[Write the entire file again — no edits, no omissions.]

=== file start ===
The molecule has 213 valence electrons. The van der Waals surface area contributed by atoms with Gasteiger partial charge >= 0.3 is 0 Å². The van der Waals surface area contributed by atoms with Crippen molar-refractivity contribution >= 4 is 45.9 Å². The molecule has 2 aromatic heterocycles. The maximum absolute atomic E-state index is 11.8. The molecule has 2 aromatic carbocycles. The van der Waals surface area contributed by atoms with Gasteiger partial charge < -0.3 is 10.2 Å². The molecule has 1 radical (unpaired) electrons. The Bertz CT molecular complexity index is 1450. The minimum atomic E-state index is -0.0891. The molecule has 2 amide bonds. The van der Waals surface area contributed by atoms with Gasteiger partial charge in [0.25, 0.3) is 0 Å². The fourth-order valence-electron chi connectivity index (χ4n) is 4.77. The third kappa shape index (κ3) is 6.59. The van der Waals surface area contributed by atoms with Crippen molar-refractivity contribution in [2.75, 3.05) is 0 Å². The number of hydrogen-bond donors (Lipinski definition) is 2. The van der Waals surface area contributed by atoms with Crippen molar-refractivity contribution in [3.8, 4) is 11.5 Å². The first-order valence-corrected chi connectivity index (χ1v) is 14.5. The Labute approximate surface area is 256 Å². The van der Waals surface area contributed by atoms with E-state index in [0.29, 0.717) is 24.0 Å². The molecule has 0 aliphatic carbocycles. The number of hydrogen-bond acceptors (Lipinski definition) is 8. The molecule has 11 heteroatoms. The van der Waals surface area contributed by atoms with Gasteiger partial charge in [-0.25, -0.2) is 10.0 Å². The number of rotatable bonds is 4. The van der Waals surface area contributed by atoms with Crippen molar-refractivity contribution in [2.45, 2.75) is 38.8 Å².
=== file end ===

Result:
The molecule has 213 valence electrons. The van der Waals surface area contributed by atoms with Gasteiger partial charge >= 0.3 is 0 Å². The van der Waals surface area contributed by atoms with Crippen molar-refractivity contribution >= 4 is 45.9 Å². The molecule has 2 aromatic heterocycles. The maximum absolute atomic E-state index is 11.8. The molecule has 2 aromatic carbocycles. The van der Waals surface area contributed by atoms with Gasteiger partial charge < -0.3 is 10.2 Å². The molecule has 1 radical (unpaired) electrons. The Bertz CT molecular complexity index is 1450. The minimum atomic E-state index is -0.0891. The molecule has 2 amide bonds. The van der Waals surface area contributed by atoms with Gasteiger partial charge in [0.25, 0.3) is 0 Å². The fourth-order valence-electron chi connectivity index (χ4n) is 4.77. The third kappa shape index (κ3) is 6.59. The van der Waals surface area contributed by atoms with Crippen molar-refractivity contribution in [2.75, 3.05) is 0 Å². The number of hydrogen-bond donors (Lipinski definition) is 2. The van der Waals surface area contributed by atoms with Crippen molar-refractivity contribution in [3.8, 4) is 11.5 Å². The first-order valence-corrected chi connectivity index (χ1v) is 14.5. The Labute approximate surface area is 256 Å². The van der Waals surface area contributed by atoms with E-state index in [0.29, 0.717) is 24.0 Å². The molecule has 0 aliphatic carbocycles. The number of hydrogen-bond acceptors (Lipinski definition) is 8. The molecule has 11 heteroatoms. The van der Waals surface area contributed by atoms with Gasteiger partial charge in [-0.25, -0.2) is 10.0 Å². The number of rotatable bonds is 4. The van der Waals surface area contributed by atoms with Crippen molar-refractivity contribution in [2.45, 2.75) is 38.8 Å².